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appear asked beautiful become better body called cause cent character child common course Department duty English exercise express eyes fact feel feet friends give given grammar hand heart hour human hundred idea important influence Institute instruction interest kind knowledge labor language less lessons light live look matter means meeting method mind Miss moral nature nearly never object observation parents passed person practical prepared present Primary principles progress Providence pupils question readers reason received result scholars Schoolmaster seems sentence side spelling spirit street success teach teacher things thought tion true truth whole write young
Page 78 - strand ? If such then breathe, go mark him well; For him no minstrel raptures swell ; High though his titles, proud his name, Boundless his wealth as wish can claim ; Despite those titles, power
Page 141 - out his word, and melteth them : he causeth his wind to blow, and the waters flow," and then let a few earnest words be spoken, and the school led to the throne of grace in a simple, soul-felt prayer of
Page 4 - A second corollary from the foregoing general principle, and one which cannot be too strenuously insisted upon, is, that in education the process of self-development should be encouraged to the fullest extent. Children should be led to make their own investigations, and to draw their own inferences. They should be
Page 173 - I from the influence of thy looks receive Access in every virtue, in thy sight More wise, more watchful, stronger, if need were, Of outward strength ; while shame, thou looking on Shame to be overcome or over-reached, Would utmost vigor raise, and raised, unite.
Page 78 - self, Living, shall forfeit fair renown, And doubly dying, shall go down To the vile dust from whence he sprung. Unwept, unhonored and unsung. SIB WALTER SCOTT.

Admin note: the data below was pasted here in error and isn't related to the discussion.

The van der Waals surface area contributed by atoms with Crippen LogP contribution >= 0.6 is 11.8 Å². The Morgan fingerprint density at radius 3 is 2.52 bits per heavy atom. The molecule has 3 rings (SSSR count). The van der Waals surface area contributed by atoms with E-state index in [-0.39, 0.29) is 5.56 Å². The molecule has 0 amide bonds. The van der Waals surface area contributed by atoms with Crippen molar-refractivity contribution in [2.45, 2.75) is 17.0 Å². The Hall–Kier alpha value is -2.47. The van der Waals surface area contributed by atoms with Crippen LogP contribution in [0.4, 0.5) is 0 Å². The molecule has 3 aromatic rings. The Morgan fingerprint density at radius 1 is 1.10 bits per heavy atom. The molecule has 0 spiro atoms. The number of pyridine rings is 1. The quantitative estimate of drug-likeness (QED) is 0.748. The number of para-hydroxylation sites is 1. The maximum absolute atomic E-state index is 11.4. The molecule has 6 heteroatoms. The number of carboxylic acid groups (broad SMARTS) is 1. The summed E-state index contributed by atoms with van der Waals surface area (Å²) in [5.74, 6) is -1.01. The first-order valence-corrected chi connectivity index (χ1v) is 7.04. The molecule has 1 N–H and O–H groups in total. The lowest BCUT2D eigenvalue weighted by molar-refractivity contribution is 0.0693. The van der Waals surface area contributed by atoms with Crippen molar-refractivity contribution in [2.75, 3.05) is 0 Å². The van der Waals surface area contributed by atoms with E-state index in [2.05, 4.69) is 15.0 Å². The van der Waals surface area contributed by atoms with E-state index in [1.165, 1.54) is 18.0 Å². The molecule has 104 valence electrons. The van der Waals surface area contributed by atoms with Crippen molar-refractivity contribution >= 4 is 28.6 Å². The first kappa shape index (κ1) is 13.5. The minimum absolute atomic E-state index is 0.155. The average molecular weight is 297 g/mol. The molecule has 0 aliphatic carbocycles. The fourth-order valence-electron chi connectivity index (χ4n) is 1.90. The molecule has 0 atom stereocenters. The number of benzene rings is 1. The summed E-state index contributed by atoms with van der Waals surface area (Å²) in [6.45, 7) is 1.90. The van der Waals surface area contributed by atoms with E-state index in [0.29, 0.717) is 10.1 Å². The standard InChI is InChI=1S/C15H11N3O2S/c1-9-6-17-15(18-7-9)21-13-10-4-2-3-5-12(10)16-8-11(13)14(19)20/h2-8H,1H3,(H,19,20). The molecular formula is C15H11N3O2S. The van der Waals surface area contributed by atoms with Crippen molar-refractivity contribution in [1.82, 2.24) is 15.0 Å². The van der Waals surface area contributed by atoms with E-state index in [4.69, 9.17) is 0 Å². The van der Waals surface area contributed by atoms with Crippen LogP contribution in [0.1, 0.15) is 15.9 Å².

Page 314 - whole force, sword in hand, against the constitution, and the English people will not only beat him back, but laugh at his assaults, In other times the country may have heard with dismay that ' the soldier was abroad.' It will not be so now. Let ' the soldier be abroad ' if he will; he can do nothing in this age.
Page 314 - imposing, in the eyes of some, perhaps, insignificant. The schoolmaster is abroad ; and I trust to him, armed with his primer, against the soldier in full military array." In a struggle like the one in which our country is engaged, where military
Page 299 - when he reflected against what odds and for what a prize he was in a few hours to contend." 3. Parse the italicized words in the above sentence. 4. What is a Noun? What are the properties of nouns, and into what classes are they divided ? 6.
Page 16 - are a few established truths — truths which no one can doubt ; such as that the three angles of a triangle are equal to two right angles, and the square of the hypothenuse is equal to the squares of the other two sides.
Page 297 - in order to do anything in this world worth doing we must not stand shivering on the bank, and thinking of the cold and danger, but jump in and scramble through as well as we can. It will not do to be